Clinton calls Israeli settlement concessions 'unprecedented'
U.S. Secretary of State Hillary Clinton said yesterday at a press conference in Jerusalem that Prime Minister Benjamin Netanyahu's statement on limiting construction in the settlements was "unprecedented."
A senior government source in Jerusalem said Clinton told the prime minister, Foreign Minister Avigdor Lieberman and Defense Minister Ehud Barak that she had demanded that Palestinian Authority President Mahmoud Abbas remove his preconditions and renew talks immediately.
Netanyahu said Israel would not build new settlements or break additional ground, and would act with restraint with regard to construction - which would continue to allow for normal life in the settlements.
Clinton was in Israel for a five-hour visit last night after meeting with Abbas in Abu Dhabi.
In an apparent first confirmation that the American administration accepts Israel's position on renewing talks with the Palestinians without preconditions, Clinton said: "What the prime minister has offered in specifics on restraints on a policy of settlements ... is unprecedented in the context of prior to negotiations."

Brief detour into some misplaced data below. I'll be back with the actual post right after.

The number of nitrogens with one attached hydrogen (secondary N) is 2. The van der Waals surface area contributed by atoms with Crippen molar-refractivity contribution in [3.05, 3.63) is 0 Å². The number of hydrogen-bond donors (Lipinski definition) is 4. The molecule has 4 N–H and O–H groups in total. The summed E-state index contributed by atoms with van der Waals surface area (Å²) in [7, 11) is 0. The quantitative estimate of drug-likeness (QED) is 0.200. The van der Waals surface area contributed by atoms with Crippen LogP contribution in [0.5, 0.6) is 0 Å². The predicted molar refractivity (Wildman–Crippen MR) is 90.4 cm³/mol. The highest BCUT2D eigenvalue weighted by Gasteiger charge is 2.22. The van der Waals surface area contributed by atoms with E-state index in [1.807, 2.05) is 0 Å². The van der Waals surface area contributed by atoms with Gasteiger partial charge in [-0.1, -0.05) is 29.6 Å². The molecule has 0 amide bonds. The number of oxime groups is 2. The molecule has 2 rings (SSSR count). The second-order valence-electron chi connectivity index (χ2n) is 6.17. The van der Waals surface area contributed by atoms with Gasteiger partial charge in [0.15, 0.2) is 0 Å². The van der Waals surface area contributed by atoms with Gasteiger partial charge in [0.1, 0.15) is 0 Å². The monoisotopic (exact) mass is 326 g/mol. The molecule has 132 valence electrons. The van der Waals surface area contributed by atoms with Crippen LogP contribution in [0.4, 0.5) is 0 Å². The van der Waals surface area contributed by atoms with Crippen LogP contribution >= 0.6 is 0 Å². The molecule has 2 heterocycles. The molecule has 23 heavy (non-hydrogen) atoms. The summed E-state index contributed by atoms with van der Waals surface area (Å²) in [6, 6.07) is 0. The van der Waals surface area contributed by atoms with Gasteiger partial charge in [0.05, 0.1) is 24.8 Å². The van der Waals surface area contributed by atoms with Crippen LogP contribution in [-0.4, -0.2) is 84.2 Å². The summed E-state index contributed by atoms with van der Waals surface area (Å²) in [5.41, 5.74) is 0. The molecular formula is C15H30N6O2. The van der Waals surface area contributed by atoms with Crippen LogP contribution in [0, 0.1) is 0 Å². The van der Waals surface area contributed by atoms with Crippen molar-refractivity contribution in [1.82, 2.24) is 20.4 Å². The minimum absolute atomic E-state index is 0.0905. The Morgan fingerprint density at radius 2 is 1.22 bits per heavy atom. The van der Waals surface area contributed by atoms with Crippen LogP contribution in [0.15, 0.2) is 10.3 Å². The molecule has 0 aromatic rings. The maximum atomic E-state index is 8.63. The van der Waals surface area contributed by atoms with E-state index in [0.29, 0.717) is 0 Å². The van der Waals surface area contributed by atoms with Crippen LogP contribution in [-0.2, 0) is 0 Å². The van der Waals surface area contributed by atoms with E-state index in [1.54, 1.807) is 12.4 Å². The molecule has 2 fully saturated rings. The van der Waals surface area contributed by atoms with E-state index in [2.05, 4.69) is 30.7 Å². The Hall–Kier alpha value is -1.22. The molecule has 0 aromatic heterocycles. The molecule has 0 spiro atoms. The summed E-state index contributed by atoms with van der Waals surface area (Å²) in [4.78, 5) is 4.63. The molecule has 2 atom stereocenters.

She supported Netanyahu's statement that the Palestinian demand for a construction freeze in the settlements before talks resume is new.
A government source in Jerusalem said that during her talks Clinton called for additional concessions to support Abbas.
Lieberman told Clinton he had recommended to Netanyahu that he not begin talks with the PA until the latter withdrew its lawsuits against Israel in world courts and stopped promoting the Goldstone report. Barak told Clinton that lack of progress in talks would lead to a bi-national state and the strengthening of Hamas.
Clinton told Abbas yesterday that the United States supported renewed talks with a partial construction freeze, allowing construction of 3,000 housing units and construction of public buildings. She said Washington wanted to see the establishment of a Palestinian state within 24 months.
However, Abbas told Clinton yesterday that he rejected the proposal by American special envoy George Mitchell for a compromise with Israel on construction, adding that such an agreement would lead to widespread protest against him.